The legal departments from CBS, Paramount and their parent company sharpened their claws and went for the jugular… but it’s not like they really had much choice. A company called Axanar Productions were literally on their turf, operating as a commercial entity and producing an independent Star Trek film. Under intellectual property laws in various parts of the world, including the USA, those who own IP rights have to be seen to protect their IP or else they may, in fact lose their rights to it. So of course, Axanar was taken to court. The fandom split – some believed Axanar had overstepped a mark, and some felt that CBS/Paramount were overstepping a different mark… The court case against Axanar led to a call for fans to boycot the next Star Trek film, slated for release during the 50th Anniversary year. With Axanar very much in their sights, CBS and Paramount then released fan film guidelines which were rather draconian in nature and both the court case and the guidelines further angered fans (including fans of the shows and films who had worked on them and various official media!) Rather than take Lucasfilm’s lead the limits put on fan productions pretty much put an end to many fan’s dreams, as rather than just trying to contain fan films within the realms of non-profit film making, the rules are quite invasive. Indeed some of the rules were a sign that CBA and Paramount were about to start hunting down companies who had been using their IP commercially – cosplay companies seeming to be a target of late.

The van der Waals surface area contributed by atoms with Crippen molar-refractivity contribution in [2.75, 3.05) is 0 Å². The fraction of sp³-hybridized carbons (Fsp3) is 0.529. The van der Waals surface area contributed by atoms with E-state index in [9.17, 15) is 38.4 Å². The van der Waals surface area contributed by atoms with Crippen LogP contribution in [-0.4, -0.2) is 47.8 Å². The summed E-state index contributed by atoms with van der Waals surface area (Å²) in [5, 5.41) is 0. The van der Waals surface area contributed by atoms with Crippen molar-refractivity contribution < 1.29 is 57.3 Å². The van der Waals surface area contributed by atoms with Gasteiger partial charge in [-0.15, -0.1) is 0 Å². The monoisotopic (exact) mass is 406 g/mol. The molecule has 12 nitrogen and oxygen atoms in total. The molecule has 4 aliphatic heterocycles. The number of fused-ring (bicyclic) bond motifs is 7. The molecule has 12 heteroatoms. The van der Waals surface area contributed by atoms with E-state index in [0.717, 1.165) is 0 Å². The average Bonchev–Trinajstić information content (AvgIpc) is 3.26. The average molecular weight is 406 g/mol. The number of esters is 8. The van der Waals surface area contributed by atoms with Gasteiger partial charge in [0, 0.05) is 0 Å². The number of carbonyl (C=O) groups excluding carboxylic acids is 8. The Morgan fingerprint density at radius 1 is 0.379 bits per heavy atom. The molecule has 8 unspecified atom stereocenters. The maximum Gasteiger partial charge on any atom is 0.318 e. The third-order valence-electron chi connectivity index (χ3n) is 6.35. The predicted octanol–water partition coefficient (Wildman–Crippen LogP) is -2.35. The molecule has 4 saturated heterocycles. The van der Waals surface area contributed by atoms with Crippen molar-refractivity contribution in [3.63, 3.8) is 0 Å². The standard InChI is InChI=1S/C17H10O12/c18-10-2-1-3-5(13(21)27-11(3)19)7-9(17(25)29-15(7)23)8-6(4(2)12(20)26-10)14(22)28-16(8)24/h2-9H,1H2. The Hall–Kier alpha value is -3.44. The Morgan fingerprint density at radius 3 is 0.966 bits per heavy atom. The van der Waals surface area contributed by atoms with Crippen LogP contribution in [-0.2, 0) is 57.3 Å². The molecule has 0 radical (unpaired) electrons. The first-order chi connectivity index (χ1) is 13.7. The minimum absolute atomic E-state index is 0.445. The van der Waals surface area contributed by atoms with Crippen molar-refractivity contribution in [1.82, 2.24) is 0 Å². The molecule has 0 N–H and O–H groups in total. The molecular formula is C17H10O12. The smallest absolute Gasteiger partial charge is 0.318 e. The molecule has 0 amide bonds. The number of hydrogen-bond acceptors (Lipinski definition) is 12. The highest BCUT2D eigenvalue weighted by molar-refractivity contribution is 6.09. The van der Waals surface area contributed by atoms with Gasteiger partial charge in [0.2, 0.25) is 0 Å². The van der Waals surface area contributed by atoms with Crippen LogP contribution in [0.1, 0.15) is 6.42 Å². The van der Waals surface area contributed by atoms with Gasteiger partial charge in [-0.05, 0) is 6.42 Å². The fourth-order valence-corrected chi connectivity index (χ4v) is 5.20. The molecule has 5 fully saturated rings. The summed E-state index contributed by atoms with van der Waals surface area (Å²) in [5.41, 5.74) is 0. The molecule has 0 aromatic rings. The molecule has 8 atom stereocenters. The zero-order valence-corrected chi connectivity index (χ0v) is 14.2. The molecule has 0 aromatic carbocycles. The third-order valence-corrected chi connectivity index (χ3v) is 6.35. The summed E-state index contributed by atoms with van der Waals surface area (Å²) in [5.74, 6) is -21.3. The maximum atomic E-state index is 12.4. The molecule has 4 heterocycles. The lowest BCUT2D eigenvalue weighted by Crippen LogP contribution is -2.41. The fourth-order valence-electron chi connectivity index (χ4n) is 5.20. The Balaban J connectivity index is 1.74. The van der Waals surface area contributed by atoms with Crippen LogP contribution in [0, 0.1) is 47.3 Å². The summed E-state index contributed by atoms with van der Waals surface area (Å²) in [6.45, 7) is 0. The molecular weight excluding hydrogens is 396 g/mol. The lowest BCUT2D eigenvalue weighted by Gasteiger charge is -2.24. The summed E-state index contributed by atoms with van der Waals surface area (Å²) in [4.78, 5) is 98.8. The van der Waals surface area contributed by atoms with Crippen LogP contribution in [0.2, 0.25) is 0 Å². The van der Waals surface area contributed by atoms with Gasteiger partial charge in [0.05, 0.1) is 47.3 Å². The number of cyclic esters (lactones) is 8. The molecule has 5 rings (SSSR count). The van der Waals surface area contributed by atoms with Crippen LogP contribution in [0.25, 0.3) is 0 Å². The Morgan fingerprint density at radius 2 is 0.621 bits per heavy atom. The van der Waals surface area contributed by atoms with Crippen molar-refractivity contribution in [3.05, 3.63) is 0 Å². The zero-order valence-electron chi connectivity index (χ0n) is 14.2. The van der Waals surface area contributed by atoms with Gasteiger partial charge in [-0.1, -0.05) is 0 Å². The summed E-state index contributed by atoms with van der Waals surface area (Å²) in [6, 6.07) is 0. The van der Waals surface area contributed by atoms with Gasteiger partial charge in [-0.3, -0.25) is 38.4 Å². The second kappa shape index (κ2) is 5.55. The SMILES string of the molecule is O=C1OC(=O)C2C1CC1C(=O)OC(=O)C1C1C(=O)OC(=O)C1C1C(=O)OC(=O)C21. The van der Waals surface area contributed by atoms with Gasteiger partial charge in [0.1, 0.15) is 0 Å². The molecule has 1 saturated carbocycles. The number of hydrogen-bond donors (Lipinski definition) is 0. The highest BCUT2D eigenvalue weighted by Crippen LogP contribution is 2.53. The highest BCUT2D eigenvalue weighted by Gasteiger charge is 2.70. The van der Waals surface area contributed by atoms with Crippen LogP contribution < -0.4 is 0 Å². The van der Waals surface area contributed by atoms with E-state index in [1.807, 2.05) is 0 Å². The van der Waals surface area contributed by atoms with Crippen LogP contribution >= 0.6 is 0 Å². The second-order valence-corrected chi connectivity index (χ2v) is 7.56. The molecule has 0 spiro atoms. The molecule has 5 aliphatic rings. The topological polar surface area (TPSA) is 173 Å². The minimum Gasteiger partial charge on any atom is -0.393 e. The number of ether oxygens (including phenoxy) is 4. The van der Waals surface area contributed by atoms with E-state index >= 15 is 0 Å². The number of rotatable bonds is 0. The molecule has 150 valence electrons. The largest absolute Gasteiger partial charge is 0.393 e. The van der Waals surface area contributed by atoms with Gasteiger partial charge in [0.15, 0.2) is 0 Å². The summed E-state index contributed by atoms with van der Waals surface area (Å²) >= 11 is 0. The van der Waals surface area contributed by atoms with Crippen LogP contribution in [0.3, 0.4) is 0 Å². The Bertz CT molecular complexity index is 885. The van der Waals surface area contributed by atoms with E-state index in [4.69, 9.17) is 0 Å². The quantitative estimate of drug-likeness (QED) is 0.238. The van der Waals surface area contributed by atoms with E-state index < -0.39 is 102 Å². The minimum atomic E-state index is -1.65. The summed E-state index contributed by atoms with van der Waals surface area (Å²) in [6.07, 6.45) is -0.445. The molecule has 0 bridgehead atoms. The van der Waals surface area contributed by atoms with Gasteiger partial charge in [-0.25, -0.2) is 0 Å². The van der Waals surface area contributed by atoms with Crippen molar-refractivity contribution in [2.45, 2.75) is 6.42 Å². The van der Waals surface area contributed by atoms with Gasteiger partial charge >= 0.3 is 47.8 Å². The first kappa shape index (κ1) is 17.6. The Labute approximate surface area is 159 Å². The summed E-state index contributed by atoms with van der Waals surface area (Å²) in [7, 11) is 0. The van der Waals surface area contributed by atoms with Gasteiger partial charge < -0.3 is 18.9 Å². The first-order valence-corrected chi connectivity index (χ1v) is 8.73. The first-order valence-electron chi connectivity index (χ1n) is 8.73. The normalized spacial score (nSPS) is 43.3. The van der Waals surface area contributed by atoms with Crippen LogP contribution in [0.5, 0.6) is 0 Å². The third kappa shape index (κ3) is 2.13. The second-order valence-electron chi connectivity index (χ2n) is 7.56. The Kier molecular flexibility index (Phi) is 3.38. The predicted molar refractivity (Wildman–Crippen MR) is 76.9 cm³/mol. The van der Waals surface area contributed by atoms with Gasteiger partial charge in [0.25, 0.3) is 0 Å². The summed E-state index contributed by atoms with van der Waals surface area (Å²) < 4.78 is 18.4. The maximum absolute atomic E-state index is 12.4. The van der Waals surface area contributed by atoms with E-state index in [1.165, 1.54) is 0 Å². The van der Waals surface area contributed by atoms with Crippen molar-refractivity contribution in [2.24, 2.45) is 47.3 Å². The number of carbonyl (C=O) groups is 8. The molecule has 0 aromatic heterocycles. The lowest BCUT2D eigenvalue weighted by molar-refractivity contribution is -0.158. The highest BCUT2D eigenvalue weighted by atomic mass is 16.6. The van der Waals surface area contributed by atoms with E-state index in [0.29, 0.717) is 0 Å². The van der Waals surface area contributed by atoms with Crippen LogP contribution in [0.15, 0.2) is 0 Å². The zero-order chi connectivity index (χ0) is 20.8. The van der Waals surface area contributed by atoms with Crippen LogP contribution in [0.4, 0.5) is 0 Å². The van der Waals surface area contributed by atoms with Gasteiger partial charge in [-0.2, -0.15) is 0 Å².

The court case also had a further nasty effect. Commercial Trek event organisers saw an opportunity to maximise their profits and sought to enlist CBS lawyers to go after smaller fan run non-profit events that existed to celebrate Star Trek and other franchises and raise money for many charities. On both sdes of the atlantic long running and new fan-run non-profit events were served with cease and desist orders and a set of guidelines to avoid CBS going after events was kinda worked out by the events themselves (e.g. actors can’t be seen on posters and promos in character, replica sets etc. can’t be used in promo images, etc.) Cause and effect – the fans pushing too hard in one way has been to the detriment of others in a rather major way.

The boycot probably didn’t have a huge effect on Star Trek: Beyond in the end. At least let’s hope it didn’t as it grossed less than the 2009 film and Into Darkness, whilst being the most “Star Trek” of the three reboot films. Beyond hit the sweet spot of balance between action, comedy moments and a moral tale that the original series and Star Trek IV: The Voyage Home did. It deserved to do better than the 2009 film and certainly Into Darkness.